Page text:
Originally published on LinkedIn Pulse
Agile, disruptive, transformation, deep dive, growth hacking, the list is endless and the longer it gets, the more it irks.
These words are thrown around by consultants, sales people, hip young billionaires in jeans and a white t-shirt in every video, article, meeting and email. They are designed to grab our attention, peek our interest, make the user sound smart and then, hopefully, follow the hashtag. But what do they mean and would all the heroes of the digital world be as engaging without them?
Allow me to be blunt, I despise them. Agile used to be a physical attribute of a good athlete, disruptive was the naughty kid in the back of the class and well, growth or life just can't be hacked. How did a workplace become agile, when all it is, is flexible. When did a scrum leave the rugby field, a dive depart the water and digital become the most used adjective for transformation?
I work in the most jargon riddled industry in the world, IT. I am all too familiar with that glazed expression in a clients eyes as I try to describe how their on premises infrastructure will communicate with their cloud infrastructure, this is generally the moment when the pen and paper come out or I ask for a whiteboard. Do the buzzwords help us in anyway to communicate better? Are they necessary? Can we avoid them? No, no and yes. Here is how.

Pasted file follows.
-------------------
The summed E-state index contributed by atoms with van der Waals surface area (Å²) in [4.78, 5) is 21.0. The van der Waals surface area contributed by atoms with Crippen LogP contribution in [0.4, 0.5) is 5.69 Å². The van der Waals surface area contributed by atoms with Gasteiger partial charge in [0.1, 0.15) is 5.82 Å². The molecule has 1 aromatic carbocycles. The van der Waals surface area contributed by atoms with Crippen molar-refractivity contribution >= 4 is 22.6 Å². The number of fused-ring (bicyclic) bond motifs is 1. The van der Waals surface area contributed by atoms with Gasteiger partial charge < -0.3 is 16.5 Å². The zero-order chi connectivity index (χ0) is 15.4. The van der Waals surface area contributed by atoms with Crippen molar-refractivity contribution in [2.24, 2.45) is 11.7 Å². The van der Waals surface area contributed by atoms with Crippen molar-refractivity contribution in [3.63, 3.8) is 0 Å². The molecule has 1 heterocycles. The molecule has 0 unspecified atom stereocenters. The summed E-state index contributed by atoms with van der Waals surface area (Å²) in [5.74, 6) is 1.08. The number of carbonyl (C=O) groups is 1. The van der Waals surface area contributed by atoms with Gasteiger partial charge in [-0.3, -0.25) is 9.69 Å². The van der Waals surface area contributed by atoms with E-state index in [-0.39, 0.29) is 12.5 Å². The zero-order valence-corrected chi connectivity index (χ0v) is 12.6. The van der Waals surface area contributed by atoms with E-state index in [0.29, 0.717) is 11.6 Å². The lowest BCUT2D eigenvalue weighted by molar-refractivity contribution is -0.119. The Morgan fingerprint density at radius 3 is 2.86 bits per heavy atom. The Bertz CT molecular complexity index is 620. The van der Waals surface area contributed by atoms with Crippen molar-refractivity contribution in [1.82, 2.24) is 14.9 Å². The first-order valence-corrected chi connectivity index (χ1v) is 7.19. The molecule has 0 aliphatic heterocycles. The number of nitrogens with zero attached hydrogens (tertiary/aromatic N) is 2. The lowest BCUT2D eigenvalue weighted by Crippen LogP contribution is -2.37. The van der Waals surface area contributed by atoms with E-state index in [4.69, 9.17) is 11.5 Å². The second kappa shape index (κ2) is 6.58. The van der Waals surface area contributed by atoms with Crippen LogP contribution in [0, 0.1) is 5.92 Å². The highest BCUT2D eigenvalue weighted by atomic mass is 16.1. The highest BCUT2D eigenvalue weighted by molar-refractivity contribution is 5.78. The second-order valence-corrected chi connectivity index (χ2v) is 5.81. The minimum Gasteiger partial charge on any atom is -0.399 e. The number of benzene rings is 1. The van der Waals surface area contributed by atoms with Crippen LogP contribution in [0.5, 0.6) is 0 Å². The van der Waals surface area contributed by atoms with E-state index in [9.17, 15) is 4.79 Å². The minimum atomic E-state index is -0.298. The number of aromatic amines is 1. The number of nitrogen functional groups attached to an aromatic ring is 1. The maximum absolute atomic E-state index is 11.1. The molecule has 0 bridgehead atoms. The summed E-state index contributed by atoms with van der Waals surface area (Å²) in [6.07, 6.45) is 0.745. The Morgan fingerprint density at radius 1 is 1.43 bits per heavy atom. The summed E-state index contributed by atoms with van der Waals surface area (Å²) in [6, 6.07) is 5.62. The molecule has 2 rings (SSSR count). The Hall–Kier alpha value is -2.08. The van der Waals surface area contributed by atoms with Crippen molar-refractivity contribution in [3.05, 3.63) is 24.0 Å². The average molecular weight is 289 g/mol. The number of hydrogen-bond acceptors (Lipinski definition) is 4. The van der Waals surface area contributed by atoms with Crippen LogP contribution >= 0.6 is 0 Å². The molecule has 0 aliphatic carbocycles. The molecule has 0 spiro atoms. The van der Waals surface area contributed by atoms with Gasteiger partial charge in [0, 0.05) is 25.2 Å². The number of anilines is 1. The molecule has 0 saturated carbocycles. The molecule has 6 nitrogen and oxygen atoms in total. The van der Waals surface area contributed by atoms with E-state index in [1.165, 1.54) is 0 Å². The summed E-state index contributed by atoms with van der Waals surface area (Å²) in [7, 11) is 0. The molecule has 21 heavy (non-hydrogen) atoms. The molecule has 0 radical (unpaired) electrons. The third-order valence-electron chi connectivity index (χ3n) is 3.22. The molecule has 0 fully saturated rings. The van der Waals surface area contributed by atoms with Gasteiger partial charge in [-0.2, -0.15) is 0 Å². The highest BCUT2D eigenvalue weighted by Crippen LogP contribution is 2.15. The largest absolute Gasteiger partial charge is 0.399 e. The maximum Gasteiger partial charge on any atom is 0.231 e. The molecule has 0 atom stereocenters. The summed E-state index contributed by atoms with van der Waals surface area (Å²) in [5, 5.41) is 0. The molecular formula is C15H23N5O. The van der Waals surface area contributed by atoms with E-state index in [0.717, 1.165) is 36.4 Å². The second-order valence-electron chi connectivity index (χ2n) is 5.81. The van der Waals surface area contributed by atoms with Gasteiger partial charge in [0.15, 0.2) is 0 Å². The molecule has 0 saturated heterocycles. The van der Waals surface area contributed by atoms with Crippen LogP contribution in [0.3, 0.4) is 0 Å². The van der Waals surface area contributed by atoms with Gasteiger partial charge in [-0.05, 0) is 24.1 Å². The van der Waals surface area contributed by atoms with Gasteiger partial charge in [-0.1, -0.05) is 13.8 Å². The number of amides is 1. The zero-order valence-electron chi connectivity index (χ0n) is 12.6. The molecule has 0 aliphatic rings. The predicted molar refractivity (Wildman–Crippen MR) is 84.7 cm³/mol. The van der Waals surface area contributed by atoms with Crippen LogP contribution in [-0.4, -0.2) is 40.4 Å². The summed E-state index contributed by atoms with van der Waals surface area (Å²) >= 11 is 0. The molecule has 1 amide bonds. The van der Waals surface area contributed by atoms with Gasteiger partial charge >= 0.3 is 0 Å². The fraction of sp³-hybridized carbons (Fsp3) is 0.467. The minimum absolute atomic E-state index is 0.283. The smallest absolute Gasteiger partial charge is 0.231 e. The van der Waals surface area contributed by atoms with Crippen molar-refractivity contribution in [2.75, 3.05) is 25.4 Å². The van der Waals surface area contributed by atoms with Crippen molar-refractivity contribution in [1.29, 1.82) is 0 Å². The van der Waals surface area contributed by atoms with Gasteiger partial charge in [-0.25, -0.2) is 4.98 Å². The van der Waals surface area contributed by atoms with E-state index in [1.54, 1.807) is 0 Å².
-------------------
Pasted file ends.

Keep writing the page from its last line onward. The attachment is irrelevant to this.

Firstly, we need to be agile in our thinking in order to disrupt the current status quo before taking a deep dive into the alternatives and their viability to finally transform, digitally obviously, the way we communicate with our co-workers, clients and employees. See what I did there?
I recently read a book with about 140 thousand words, written in rather high-brow, academic English, I needed to google two words, one of those was fecund* (yes, me neither) compare that to an hour spent on LinkedIn catching up on the latest tech trends, maybe 5 to 10 thousand words and I have to google 4 or 5. The worst part is, those words are generally not technical, they are made up or being used in context that wouldn't make conventional sense.
In reality, we need to be traditional in our thinking, informative in our communication and take a long hard look at our vocabulary, not to transform anything, but simply to return to a more effective form of communication. I firmly believe that buzzwords create a layer of obfuscation to our conversations, providing more "glazed eye" moments and far less understanding.
This is my call, my call to all you writers, aspiring or established, you bloggers, you trainers, sales people and people that have influence in online media (Yes, I know they are called influencers but that's another made up word). Go back to writing in English, not only will you make more sense, but I, for one, will respect you for it.